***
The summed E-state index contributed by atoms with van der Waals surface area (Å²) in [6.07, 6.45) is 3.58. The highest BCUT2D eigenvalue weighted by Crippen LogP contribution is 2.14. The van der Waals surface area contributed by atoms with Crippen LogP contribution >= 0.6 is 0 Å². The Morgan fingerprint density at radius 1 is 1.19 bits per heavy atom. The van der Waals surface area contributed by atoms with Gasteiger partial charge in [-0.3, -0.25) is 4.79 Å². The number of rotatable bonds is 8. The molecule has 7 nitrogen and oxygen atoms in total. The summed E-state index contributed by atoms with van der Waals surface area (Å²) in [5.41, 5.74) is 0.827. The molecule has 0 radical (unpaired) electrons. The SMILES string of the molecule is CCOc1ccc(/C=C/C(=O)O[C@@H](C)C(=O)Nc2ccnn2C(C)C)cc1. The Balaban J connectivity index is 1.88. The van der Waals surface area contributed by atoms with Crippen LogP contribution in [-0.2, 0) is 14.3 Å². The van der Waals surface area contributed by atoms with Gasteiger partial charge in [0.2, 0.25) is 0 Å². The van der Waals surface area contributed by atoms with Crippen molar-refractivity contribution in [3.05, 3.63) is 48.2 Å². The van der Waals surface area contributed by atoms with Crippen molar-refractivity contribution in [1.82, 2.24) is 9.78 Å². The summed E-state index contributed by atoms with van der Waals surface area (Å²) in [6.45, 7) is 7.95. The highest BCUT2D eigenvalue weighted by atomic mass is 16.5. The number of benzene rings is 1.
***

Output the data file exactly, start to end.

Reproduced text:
The summed E-state index contributed by atoms with van der Waals surface area (Å²) in [6.07, 6.45) is 3.58. The highest BCUT2D eigenvalue weighted by Crippen LogP contribution is 2.14. The van der Waals surface area contributed by atoms with Crippen LogP contribution >= 0.6 is 0 Å². The Morgan fingerprint density at radius 1 is 1.19 bits per heavy atom. The van der Waals surface area contributed by atoms with Gasteiger partial charge in [-0.3, -0.25) is 4.79 Å². The number of rotatable bonds is 8. The molecule has 7 nitrogen and oxygen atoms in total. The summed E-state index contributed by atoms with van der Waals surface area (Å²) in [5.41, 5.74) is 0.827. The molecule has 0 radical (unpaired) electrons. The SMILES string of the molecule is CCOc1ccc(/C=C/C(=O)O[C@@H](C)C(=O)Nc2ccnn2C(C)C)cc1. The Balaban J connectivity index is 1.88. The van der Waals surface area contributed by atoms with Crippen LogP contribution in [-0.2, 0) is 14.3 Å². The van der Waals surface area contributed by atoms with Gasteiger partial charge in [0.2, 0.25) is 0 Å². The van der Waals surface area contributed by atoms with Crippen molar-refractivity contribution in [3.05, 3.63) is 48.2 Å². The van der Waals surface area contributed by atoms with Crippen molar-refractivity contribution in [1.82, 2.24) is 9.78 Å². The summed E-state index contributed by atoms with van der Waals surface area (Å²) in [6.45, 7) is 7.95. The highest BCUT2D eigenvalue weighted by atomic mass is 16.5. The number of benzene rings is 1.